The Republic of Venice, The Greatest Jewel of the Mediterranean?

The Doge’s Palace in Saint Mark’s Square, Venice. Source: Mapics / Adobe Stock.

To visit Venice is a dream of every passionate traveler. The city, crisscrossed with channels and marvelous relics of art and culture, is one of Italy’s most sought-after tourist destinations. But how much does the average visitor know of the thousand-year history behind this jewel of the Mediterranean?

The modern-day city of Venice was once the sprawling maritime Republic of Venice, a rich and influential dominion that spread through much of the Mediterranean. This Republic had its fair share of ups and downs, but it was always a center of cultural and artistic development.

Being the foremost naval power in Europe, Venice was instrumental in sending ships to all corners of the world, establishing trading routes and bringing a touch of the exotic into Europe. Sadly, after a millennium of rich heritage, the Venetian Republic was finally dissolved. But those centuries of glory and riches are still well-remembered in history.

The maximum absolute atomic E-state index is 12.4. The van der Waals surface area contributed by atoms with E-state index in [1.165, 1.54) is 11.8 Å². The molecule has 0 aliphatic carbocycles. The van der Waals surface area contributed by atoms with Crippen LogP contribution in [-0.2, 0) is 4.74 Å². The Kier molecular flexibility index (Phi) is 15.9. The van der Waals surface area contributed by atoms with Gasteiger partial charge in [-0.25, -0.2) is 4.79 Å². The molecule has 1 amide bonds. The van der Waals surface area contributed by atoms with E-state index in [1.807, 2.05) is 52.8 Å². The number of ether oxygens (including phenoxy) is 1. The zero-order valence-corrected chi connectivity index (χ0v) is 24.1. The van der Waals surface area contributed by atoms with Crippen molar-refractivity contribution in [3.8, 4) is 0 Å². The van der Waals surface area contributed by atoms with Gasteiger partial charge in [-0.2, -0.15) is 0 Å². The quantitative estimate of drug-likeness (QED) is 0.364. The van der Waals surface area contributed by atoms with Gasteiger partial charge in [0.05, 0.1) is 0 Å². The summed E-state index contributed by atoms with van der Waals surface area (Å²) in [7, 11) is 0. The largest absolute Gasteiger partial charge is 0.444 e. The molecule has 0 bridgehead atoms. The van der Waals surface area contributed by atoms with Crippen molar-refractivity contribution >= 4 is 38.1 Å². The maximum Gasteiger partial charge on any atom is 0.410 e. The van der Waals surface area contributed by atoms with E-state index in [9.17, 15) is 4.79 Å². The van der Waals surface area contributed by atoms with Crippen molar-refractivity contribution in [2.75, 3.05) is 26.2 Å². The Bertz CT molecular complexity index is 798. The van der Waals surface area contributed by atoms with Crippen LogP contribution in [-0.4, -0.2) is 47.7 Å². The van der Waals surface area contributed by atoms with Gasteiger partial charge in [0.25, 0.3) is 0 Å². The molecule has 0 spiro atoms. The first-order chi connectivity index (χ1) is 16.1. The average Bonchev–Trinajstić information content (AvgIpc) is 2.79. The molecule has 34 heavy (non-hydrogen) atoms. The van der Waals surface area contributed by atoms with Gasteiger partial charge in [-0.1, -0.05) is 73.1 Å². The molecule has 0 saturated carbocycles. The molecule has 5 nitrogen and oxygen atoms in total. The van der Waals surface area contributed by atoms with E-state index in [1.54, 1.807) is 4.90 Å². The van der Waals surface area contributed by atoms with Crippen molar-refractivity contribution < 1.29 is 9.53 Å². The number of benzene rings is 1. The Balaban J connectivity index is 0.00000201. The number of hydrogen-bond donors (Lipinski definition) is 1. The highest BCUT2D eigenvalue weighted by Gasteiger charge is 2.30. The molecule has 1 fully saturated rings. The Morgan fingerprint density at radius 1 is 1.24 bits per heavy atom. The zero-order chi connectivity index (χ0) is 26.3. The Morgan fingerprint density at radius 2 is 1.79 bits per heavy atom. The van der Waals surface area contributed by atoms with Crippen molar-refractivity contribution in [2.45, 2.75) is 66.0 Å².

How Did the Venetian Republic Come to Be?

Throughout its history, the Venetian Republic was formally called “The Most Serene Republic of Venice” (La Serenissima Repubblica di Venezia). However, it was usually just called “La Serenissima”, both by its inhabitants and those who lived in its sphere of influence.

This title was reserved for a number of European nations, and denoted a royal, esteemed status. However, Venice was not a kingdom or a country as such; it is best described as a city-state. A city-state whose influence spread throughout the waters of the Adriatic and beyond, with its wealth depending solely on maritime power.

Source: Ancient Origins

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